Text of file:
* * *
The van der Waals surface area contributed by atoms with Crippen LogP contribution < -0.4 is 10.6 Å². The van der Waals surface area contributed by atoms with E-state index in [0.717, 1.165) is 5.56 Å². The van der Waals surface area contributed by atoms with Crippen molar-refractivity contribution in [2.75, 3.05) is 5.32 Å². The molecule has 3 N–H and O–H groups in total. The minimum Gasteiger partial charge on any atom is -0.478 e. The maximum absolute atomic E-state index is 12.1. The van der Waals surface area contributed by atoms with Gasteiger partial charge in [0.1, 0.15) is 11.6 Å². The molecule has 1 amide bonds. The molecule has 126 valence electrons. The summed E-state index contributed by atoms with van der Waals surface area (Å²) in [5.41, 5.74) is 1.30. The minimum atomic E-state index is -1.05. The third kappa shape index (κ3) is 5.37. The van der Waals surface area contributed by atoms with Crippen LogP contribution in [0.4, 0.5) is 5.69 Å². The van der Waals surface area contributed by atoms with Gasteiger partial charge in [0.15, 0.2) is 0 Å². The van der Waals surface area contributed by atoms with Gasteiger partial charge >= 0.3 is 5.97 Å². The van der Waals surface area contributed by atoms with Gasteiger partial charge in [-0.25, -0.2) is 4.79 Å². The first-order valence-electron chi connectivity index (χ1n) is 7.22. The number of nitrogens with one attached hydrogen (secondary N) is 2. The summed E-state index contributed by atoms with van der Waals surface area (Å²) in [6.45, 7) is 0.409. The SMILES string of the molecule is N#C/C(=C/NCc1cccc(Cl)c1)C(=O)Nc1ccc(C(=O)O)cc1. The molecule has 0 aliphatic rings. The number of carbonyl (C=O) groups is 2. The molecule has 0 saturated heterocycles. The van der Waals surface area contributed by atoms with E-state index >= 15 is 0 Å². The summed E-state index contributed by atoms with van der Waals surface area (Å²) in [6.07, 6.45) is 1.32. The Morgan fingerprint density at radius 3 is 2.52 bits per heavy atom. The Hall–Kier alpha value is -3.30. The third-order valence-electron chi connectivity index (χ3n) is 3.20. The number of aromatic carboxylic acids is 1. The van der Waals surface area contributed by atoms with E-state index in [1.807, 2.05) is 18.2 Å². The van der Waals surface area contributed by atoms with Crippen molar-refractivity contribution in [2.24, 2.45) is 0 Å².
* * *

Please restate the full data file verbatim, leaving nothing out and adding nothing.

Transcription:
The van der Waals surface area contributed by atoms with Crippen LogP contribution < -0.4 is 10.6 Å². The van der Waals surface area contributed by atoms with E-state index in [0.717, 1.165) is 5.56 Å². The van der Waals surface area contributed by atoms with Crippen molar-refractivity contribution in [2.75, 3.05) is 5.32 Å². The molecule has 3 N–H and O–H groups in total. The minimum Gasteiger partial charge on any atom is -0.478 e. The maximum absolute atomic E-state index is 12.1. The van der Waals surface area contributed by atoms with Gasteiger partial charge in [0.1, 0.15) is 11.6 Å². The molecule has 1 amide bonds. The molecule has 126 valence electrons. The summed E-state index contributed by atoms with van der Waals surface area (Å²) in [5.41, 5.74) is 1.30. The minimum atomic E-state index is -1.05. The third kappa shape index (κ3) is 5.37. The van der Waals surface area contributed by atoms with Crippen LogP contribution in [0.4, 0.5) is 5.69 Å². The van der Waals surface area contributed by atoms with Gasteiger partial charge in [0.15, 0.2) is 0 Å². The van der Waals surface area contributed by atoms with Gasteiger partial charge >= 0.3 is 5.97 Å². The van der Waals surface area contributed by atoms with Gasteiger partial charge in [-0.25, -0.2) is 4.79 Å². The first-order valence-electron chi connectivity index (χ1n) is 7.22. The number of nitrogens with one attached hydrogen (secondary N) is 2. The summed E-state index contributed by atoms with van der Waals surface area (Å²) in [6.45, 7) is 0.409. The SMILES string of the molecule is N#C/C(=C/NCc1cccc(Cl)c1)C(=O)Nc1ccc(C(=O)O)cc1. The molecule has 0 aliphatic rings. The number of carbonyl (C=O) groups is 2. The molecule has 0 saturated heterocycles. The van der Waals surface area contributed by atoms with E-state index >= 15 is 0 Å². The summed E-state index contributed by atoms with van der Waals surface area (Å²) in [6.07, 6.45) is 1.32. The Morgan fingerprint density at radius 3 is 2.52 bits per heavy atom. The Hall–Kier alpha value is -3.30. The third-order valence-electron chi connectivity index (χ3n) is 3.20. The number of aromatic carboxylic acids is 1. The van der Waals surface area contributed by atoms with E-state index in [1.807, 2.05) is 18.2 Å². The van der Waals surface area contributed by atoms with Crippen molar-refractivity contribution in [2.24, 2.45) is 0 Å².